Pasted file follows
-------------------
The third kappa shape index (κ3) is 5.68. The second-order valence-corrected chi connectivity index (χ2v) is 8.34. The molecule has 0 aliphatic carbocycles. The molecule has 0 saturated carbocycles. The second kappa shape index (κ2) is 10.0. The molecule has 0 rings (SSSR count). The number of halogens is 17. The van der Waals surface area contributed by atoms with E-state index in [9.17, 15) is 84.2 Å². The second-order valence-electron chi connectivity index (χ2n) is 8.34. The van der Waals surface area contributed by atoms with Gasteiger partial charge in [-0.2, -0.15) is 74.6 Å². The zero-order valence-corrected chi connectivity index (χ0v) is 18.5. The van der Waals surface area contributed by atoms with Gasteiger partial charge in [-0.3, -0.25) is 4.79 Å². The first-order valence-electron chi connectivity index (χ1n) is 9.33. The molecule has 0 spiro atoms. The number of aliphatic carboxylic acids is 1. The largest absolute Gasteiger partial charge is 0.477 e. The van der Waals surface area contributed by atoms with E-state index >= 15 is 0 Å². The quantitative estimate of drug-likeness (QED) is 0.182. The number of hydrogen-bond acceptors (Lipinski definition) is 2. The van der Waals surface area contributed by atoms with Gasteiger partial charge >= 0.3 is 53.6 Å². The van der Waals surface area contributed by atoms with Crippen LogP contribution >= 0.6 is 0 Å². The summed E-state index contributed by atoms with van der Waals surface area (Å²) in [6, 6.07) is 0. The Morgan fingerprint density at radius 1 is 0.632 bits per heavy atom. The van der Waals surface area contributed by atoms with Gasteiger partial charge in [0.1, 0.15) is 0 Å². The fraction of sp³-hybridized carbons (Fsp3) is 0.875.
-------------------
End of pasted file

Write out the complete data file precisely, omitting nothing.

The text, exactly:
The third kappa shape index (κ3) is 5.68. The second-order valence-corrected chi connectivity index (χ2v) is 8.34. The molecule has 0 aliphatic carbocycles. The molecule has 0 saturated carbocycles. The second kappa shape index (κ2) is 10.0. The molecule has 0 rings (SSSR count). The number of halogens is 17. The van der Waals surface area contributed by atoms with E-state index in [9.17, 15) is 84.2 Å². The second-order valence-electron chi connectivity index (χ2n) is 8.34. The van der Waals surface area contributed by atoms with Gasteiger partial charge in [-0.2, -0.15) is 74.6 Å². The zero-order valence-corrected chi connectivity index (χ0v) is 18.5. The van der Waals surface area contributed by atoms with Gasteiger partial charge in [-0.3, -0.25) is 4.79 Å². The first-order valence-electron chi connectivity index (χ1n) is 9.33. The molecule has 0 spiro atoms. The number of aliphatic carboxylic acids is 1. The largest absolute Gasteiger partial charge is 0.477 e. The van der Waals surface area contributed by atoms with E-state index >= 15 is 0 Å². The quantitative estimate of drug-likeness (QED) is 0.182. The number of hydrogen-bond acceptors (Lipinski definition) is 2. The van der Waals surface area contributed by atoms with Gasteiger partial charge >= 0.3 is 53.6 Å². The van der Waals surface area contributed by atoms with Crippen LogP contribution >= 0.6 is 0 Å². The summed E-state index contributed by atoms with van der Waals surface area (Å²) in [6, 6.07) is 0. The Morgan fingerprint density at radius 1 is 0.632 bits per heavy atom. The van der Waals surface area contributed by atoms with Gasteiger partial charge in [0.1, 0.15) is 0 Å². The fraction of sp³-hybridized carbons (Fsp3) is 0.875.